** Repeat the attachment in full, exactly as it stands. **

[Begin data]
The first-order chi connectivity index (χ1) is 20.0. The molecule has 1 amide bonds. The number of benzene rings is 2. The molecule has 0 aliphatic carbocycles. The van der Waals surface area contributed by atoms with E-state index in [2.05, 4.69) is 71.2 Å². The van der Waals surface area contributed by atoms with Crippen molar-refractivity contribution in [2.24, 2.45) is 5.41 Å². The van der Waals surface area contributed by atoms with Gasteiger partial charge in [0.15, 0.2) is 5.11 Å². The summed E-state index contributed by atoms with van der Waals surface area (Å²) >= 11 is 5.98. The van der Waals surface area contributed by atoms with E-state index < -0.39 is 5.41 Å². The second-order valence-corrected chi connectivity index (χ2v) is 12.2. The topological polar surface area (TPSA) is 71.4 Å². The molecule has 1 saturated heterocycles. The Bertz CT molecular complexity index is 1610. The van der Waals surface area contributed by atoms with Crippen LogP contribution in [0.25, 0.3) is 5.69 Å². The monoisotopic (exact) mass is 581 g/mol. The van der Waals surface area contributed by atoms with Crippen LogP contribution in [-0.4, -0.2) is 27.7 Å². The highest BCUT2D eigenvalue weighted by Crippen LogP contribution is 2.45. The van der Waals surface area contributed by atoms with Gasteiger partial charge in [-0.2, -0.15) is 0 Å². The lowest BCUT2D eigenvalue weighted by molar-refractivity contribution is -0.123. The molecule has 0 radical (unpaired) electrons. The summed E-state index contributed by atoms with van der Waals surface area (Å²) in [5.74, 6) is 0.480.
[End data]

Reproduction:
The first-order chi connectivity index (χ1) is 20.0. The molecule has 1 amide bonds. The number of benzene rings is 2. The molecule has 0 aliphatic carbocycles. The van der Waals surface area contributed by atoms with E-state index in [2.05, 4.69) is 71.2 Å². The van der Waals surface area contributed by atoms with Crippen molar-refractivity contribution in [2.24, 2.45) is 5.41 Å². The van der Waals surface area contributed by atoms with Gasteiger partial charge in [0.15, 0.2) is 5.11 Å². The summed E-state index contributed by atoms with van der Waals surface area (Å²) >= 11 is 5.98. The van der Waals surface area contributed by atoms with E-state index < -0.39 is 5.41 Å². The second-order valence-corrected chi connectivity index (χ2v) is 12.2. The topological polar surface area (TPSA) is 71.4 Å². The molecule has 1 saturated heterocycles. The Bertz CT molecular complexity index is 1610. The van der Waals surface area contributed by atoms with Crippen LogP contribution in [0.25, 0.3) is 5.69 Å². The monoisotopic (exact) mass is 581 g/mol. The van der Waals surface area contributed by atoms with Crippen LogP contribution in [-0.4, -0.2) is 27.7 Å². The highest BCUT2D eigenvalue weighted by Crippen LogP contribution is 2.45. The van der Waals surface area contributed by atoms with Gasteiger partial charge in [-0.2, -0.15) is 0 Å². The lowest BCUT2D eigenvalue weighted by molar-refractivity contribution is -0.123. The molecule has 0 radical (unpaired) electrons. The summed E-state index contributed by atoms with van der Waals surface area (Å²) in [5.74, 6) is 0.480.